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KC@CWS: Dunn smashes his 25th homer to tie the game

CHICAGO -- Three runs in three games won't win many games.

The White Sox confirmed that this weekend at U.S. Cellular Field, as their stellar starting pitching and bullpen were trumped by Kansas City's, as the Royals completed a three-game sweep with a 4-2 extra-inning win on Sunday behind Alex Gordon's 12th-inning two-run home run.

"I think pitching-wise, our guys gave us every opportunity. We just didn't come up with much," White Sox manager Robin Ventura said. "That's frustrating and all that stuff goes with it. Just has to be better if you're going to win games."

The Royals outscored the White Sox, 10-3, on a weekend that saw shutdown pitching performances from Jose Quintana on Friday (two runs in seven innings), Chris Sale on Saturday (one-run complete game) and Hector Santiago on Sunday (two runs in 6 2/3 innings).

The White Sox bullpen also chipped in on Sunday, allowing only Gordon's two-run homer in what was otherwise six solid innings.

The weekend series with the Royals was basically Chicago's season embodied by three games: great pitching and not enough offense.

One day after getting blanked, the White Sox offense showed fight, twice coming from behind when Adam Dunn hit a game-tying solo homer in the sixth and Paul Konerko knocked an RBI single to left in the first.

The White Sox had a chance to win in the 10th, but Blake Tekotte -- pinch-running after Dayan Viciedo's leadoff single -- was thrown out at home by Royals center fielder Jarrod Dyson to end the inning.

"The ball was hit and I tried my best not to run too hard and bobble it," Dyson said. "I made sure to catch it first and when I caught it and looked up, I just saw the guy just hitting third. I didn't try to do too much on the throw, just get it there on one hop. I did a great job of doing that and [Royals catcher Salvador Perez] did a great job of making the play."

The Royals made the extra-inning plays. The White Sox, however, did not.

Although Gordon's blast was the decisive blow, the White Sox defense put left-hander Donnie Veal (1-1) in a tough spot. Dyson began the 12th with an infield single to second that Gordon Beckham couldn't cleanly transfer from glove to hand.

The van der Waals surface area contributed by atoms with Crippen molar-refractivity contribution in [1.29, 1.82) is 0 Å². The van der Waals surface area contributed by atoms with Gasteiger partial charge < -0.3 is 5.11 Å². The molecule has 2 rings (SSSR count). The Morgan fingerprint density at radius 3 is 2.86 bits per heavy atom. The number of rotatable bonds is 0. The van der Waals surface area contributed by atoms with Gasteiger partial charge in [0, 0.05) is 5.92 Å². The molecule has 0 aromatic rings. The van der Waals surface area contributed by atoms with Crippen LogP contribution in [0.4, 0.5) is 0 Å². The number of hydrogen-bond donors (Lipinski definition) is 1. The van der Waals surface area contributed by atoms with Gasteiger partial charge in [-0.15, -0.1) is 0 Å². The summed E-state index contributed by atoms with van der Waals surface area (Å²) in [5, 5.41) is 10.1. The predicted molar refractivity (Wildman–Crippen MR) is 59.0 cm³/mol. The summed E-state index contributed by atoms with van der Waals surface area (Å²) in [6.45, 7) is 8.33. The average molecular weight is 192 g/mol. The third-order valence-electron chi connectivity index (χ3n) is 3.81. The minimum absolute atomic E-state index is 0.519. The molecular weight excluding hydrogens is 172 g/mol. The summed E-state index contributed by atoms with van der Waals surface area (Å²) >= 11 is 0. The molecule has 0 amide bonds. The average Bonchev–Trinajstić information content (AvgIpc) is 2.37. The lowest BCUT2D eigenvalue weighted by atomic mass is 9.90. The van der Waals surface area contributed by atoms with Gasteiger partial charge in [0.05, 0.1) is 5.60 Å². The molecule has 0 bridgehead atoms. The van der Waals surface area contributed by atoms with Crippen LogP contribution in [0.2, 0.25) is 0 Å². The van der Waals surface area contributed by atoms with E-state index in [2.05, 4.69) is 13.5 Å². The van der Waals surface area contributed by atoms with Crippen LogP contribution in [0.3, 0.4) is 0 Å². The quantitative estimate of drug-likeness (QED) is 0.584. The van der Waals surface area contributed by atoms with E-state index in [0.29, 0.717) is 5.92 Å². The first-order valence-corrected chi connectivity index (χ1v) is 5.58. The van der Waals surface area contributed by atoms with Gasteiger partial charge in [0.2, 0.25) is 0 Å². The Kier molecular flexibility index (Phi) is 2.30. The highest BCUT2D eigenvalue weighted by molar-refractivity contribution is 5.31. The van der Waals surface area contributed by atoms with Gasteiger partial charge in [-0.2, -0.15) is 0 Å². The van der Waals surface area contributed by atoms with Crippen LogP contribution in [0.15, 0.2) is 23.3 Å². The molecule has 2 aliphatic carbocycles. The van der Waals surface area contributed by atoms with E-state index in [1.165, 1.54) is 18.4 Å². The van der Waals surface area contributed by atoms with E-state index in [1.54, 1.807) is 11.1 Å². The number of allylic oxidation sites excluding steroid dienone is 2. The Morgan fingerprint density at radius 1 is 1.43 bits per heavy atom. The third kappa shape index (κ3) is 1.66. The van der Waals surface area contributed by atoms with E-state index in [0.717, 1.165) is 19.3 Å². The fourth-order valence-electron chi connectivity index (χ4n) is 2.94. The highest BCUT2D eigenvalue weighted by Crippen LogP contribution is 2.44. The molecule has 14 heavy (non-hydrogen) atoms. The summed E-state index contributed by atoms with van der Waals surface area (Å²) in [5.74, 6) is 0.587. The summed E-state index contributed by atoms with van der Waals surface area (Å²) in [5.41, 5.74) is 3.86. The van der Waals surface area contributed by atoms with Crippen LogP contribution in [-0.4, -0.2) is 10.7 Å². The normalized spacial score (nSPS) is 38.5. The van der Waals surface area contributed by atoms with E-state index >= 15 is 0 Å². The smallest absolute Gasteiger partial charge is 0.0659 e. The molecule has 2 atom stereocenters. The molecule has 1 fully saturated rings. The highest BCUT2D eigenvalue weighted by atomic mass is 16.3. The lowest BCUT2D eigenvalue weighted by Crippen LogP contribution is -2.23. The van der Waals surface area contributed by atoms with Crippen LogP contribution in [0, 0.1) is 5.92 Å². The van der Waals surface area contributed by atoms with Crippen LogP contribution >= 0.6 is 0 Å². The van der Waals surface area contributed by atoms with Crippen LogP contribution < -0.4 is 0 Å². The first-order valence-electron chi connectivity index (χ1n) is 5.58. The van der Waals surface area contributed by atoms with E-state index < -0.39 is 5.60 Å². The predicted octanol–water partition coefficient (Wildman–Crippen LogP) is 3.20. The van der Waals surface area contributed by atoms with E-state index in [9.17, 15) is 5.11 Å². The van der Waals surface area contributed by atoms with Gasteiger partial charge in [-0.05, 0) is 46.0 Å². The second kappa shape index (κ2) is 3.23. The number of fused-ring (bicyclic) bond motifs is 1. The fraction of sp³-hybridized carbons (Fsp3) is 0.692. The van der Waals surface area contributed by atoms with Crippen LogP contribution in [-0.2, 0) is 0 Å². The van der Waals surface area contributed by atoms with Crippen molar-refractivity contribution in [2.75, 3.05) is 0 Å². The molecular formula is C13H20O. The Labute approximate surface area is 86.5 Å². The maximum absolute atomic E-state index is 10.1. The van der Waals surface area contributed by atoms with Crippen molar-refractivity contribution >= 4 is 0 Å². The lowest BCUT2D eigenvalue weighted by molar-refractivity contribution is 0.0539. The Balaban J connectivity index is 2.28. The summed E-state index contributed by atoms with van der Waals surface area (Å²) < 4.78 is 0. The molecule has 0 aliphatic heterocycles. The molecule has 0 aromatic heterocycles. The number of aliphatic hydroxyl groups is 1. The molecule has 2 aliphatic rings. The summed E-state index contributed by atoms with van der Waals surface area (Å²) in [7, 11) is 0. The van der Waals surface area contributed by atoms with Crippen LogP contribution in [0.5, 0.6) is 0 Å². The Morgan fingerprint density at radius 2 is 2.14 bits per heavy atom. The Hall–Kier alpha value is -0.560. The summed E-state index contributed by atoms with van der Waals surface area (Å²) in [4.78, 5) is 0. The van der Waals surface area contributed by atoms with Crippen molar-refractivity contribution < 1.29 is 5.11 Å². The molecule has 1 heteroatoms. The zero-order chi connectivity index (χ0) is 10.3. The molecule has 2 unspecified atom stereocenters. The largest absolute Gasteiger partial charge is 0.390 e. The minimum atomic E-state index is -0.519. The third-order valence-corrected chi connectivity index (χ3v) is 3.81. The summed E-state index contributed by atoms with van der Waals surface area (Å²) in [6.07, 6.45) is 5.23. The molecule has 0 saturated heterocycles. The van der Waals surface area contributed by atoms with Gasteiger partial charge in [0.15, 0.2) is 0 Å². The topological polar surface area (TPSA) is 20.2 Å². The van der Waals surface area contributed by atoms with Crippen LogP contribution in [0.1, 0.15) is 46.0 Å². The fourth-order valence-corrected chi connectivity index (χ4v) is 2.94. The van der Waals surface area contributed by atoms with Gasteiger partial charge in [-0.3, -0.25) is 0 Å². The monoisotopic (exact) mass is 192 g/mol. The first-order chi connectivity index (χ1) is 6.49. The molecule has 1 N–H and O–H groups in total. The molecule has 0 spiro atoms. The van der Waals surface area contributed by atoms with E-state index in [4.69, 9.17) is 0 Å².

Dyson promptly stole second and catcher Josh Phegley's throw sailed into center field, putting Dyson on third with no outs. Gordon followed by launching Veal's 2-2 fastball over the center-field wall.

Veal's lone miscue sullied a great bullpen effort in relief of Santiago. Right-handed reliever Nate Jones struck out four in 2 1/3 innings, Addison Reed worked a perfect 10th and Veal put down the Royals in order in the 11th before surrendering Gordon's blast.

"They were tough," Ventura said of the 'pen. "Jonesy came in, picked us up. We just couldn't push that one across at the right time."

The loss was Chicago's ninth in its last 12 games, dropping the White Sox to 22 games below .500 for the first time since Sept. 15, 2007, when they were 63-85.

The White Sox also fell to 5-10 in extra-inning games this season, in the series finale thanks mostly to a Royals bullpen that held Chicago to four hits in six scoreless innings.

"They probably have the best bullpen we face all year, not to take anything away from the other ones," Konerko said. "Man for man, they're probably as good as it gets. You have to try to bust something open early because it's tough to do it late."

Santiago, while not as sharp as he has been recently, still turned in a performance worthy of a victory.

He surrendered an RBI single to David Lough in the first and a run-scoring double to Miguel Tejada in the fourth, but struck out Gordon with the bases loaded later in the fourth to escape further damage.

The left-hander allowed two runs on five hits and four walks while striking out seven in 6 2/3 innings. He now has a 2.79 ERA and .197 average against in his last five starts, four of which have been quality efforts.

Although Santiago did his job, it was the offense that once again failed to hold up its end of the bargain.

"This was more about we just couldn't push the ones across when we needed it," Ventura said.

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